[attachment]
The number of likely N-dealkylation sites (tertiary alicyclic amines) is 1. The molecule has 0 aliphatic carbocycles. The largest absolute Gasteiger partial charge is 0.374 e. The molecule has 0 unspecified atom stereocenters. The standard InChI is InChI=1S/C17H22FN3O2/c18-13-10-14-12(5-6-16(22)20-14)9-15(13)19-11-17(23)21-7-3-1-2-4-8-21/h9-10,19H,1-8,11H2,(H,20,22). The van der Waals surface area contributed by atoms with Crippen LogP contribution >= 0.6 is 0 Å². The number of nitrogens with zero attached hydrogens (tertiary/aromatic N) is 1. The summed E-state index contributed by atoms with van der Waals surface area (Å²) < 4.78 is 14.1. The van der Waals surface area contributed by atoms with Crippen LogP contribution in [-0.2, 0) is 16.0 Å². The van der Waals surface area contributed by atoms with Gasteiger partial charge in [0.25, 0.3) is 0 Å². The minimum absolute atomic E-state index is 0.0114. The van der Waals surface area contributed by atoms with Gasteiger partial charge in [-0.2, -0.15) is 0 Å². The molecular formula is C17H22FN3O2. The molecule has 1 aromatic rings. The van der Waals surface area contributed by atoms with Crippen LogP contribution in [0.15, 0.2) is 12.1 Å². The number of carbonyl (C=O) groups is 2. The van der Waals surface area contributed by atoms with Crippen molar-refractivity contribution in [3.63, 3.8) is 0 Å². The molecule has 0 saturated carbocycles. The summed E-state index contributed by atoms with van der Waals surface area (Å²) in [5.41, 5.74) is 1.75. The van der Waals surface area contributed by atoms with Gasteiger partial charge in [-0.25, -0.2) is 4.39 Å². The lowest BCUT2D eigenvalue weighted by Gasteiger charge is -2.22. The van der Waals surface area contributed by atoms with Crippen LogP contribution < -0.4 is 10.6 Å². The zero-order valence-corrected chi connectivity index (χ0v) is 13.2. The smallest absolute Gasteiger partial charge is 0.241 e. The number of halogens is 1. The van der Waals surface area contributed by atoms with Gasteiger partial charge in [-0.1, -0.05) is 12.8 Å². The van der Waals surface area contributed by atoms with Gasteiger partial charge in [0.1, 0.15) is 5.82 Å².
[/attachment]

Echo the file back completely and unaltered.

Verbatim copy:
The number of likely N-dealkylation sites (tertiary alicyclic amines) is 1. The molecule has 0 aliphatic carbocycles. The largest absolute Gasteiger partial charge is 0.374 e. The molecule has 0 unspecified atom stereocenters. The standard InChI is InChI=1S/C17H22FN3O2/c18-13-10-14-12(5-6-16(22)20-14)9-15(13)19-11-17(23)21-7-3-1-2-4-8-21/h9-10,19H,1-8,11H2,(H,20,22). The van der Waals surface area contributed by atoms with Crippen LogP contribution >= 0.6 is 0 Å². The number of nitrogens with zero attached hydrogens (tertiary/aromatic N) is 1. The summed E-state index contributed by atoms with van der Waals surface area (Å²) < 4.78 is 14.1. The van der Waals surface area contributed by atoms with Crippen LogP contribution in [-0.2, 0) is 16.0 Å². The van der Waals surface area contributed by atoms with Gasteiger partial charge in [0.25, 0.3) is 0 Å². The minimum absolute atomic E-state index is 0.0114. The van der Waals surface area contributed by atoms with Gasteiger partial charge in [-0.2, -0.15) is 0 Å². The molecular formula is C17H22FN3O2. The molecule has 1 aromatic rings. The van der Waals surface area contributed by atoms with Crippen LogP contribution in [0.15, 0.2) is 12.1 Å². The number of carbonyl (C=O) groups is 2. The van der Waals surface area contributed by atoms with Crippen molar-refractivity contribution in [3.63, 3.8) is 0 Å². The molecule has 0 saturated carbocycles. The summed E-state index contributed by atoms with van der Waals surface area (Å²) in [5.41, 5.74) is 1.75. The van der Waals surface area contributed by atoms with Gasteiger partial charge in [-0.25, -0.2) is 4.39 Å². The lowest BCUT2D eigenvalue weighted by Gasteiger charge is -2.22. The van der Waals surface area contributed by atoms with Crippen LogP contribution < -0.4 is 10.6 Å². The zero-order valence-corrected chi connectivity index (χ0v) is 13.2. The smallest absolute Gasteiger partial charge is 0.241 e. The number of halogens is 1. The van der Waals surface area contributed by atoms with Gasteiger partial charge in [-0.1, -0.05) is 12.8 Å². The van der Waals surface area contributed by atoms with Gasteiger partial charge in [0.1, 0.15) is 5.82 Å².